Think that the monkey-themed Chinese New Year lanterns in Chinatown are cute?
You may actually be able to take them home, as organisers of the Chinese New Year festival in Chinatown plan to give them away after the celebrations end.
A record 2,668 lanterns can be collected this year, including those in the shape of peaches and zodiac coins. There are also 406 lanterns in the shape of monkeys, as well as seven 6m-tall peach tree lanterns.
The lanterns are now hanging above New Bridge Road, Eu Tong Sen Street and South Bridge Road, and will be taken down from March 8, organisers Kreta Ayer-Kim Seng Citizens' Consultative Committee (CCC) told The Sunday Times.
The organisers added that they will be making an announcement on their Facebook page tomorrow with details on how to apply to collect the lanterns.
"My family thinks the lanterns are very cute. When we found out that we can take the lanterns home, we thought it would be perfect in the garden," said Madam Song Lye Meng, 60, owner of a fashion store.
"Having the monkey there will mean the people in our house will be active and jovial."
She has already written to the CCC to request four monkeys and two peach lanterns.
This is the second year the CCC is giving away the lanterns. Almost 300 lanterns were taken home by the public last year, half of which were those in the shape of goats, the year's zodiac animal.
Requests for the monkey lanterns came as early as end-December last year, when organisers first began to hang them up, a spokesman said.
"They refresh the designs every year and the lanterns are really high quality, so people want them," said Mr Lim Gek Meng, chairman of the Chinatown Complex Hawker Association, which took about 70 lanterns last year to decorate Chinatown Complex.
"They are made of weatherproof silk that can stand sun and rain. They don't change shape or colour like paper ones do. We can hang them outside our building for up to six months," he added.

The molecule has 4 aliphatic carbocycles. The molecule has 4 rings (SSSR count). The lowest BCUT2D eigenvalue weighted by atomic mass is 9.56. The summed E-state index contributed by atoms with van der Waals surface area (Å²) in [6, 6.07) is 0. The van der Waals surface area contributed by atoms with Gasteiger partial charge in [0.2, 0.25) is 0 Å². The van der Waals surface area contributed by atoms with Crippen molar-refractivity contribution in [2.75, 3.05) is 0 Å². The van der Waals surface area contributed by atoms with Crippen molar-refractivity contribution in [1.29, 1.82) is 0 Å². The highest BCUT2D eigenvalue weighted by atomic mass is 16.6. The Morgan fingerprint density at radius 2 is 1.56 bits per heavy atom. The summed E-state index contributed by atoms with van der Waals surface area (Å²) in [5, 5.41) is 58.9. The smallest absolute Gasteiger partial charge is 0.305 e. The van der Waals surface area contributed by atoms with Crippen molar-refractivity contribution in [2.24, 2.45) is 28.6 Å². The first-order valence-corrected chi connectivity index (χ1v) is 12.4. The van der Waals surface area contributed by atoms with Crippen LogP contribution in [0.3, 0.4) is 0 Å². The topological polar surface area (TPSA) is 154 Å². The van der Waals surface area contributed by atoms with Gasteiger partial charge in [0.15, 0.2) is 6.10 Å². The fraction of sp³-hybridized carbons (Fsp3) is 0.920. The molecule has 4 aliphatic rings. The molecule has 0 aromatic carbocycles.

A total of 48 master craftsmen from China flew in specially last December to make the lanterns.
The CCC said the total cost of the lanterns, including the fees for the craftsmen, is a six-figure sum funded mainly by a grant from the Singapore Tourism Board.
But it added that priority will be given to those applying to use the lanterns for community purposes. These include schools, volunteer organisations and Group Representation Constituencies.
Applicants last year included Commonwealth Secondary School, Toa Payoh South Community Centre and the Yio Chu Kang Community Club.
Mr Philemon Loh, a representative of the Chinatown Street Light-Up, said the CCC hopes that giving away the lanterns will promote recycling.
Remaining lanterns which are not claimed at the end of the giveaway will be recycled in an environmentally friendly way, he said.
The Fengshan Merchant Association is one of the groups that received the Chinatown lanterns last year. It has put these up on trees near a hawker centre in Fengshan to beautify the area.
"The lanterns are still in good condition as they are only up for a month or so. As long as we have storage space, we will keep using them," said association chairman Eric Chua.
"Many organisations couldn't afford to have them otherwise. It is a waste to throw these perfectly usable lanterns away."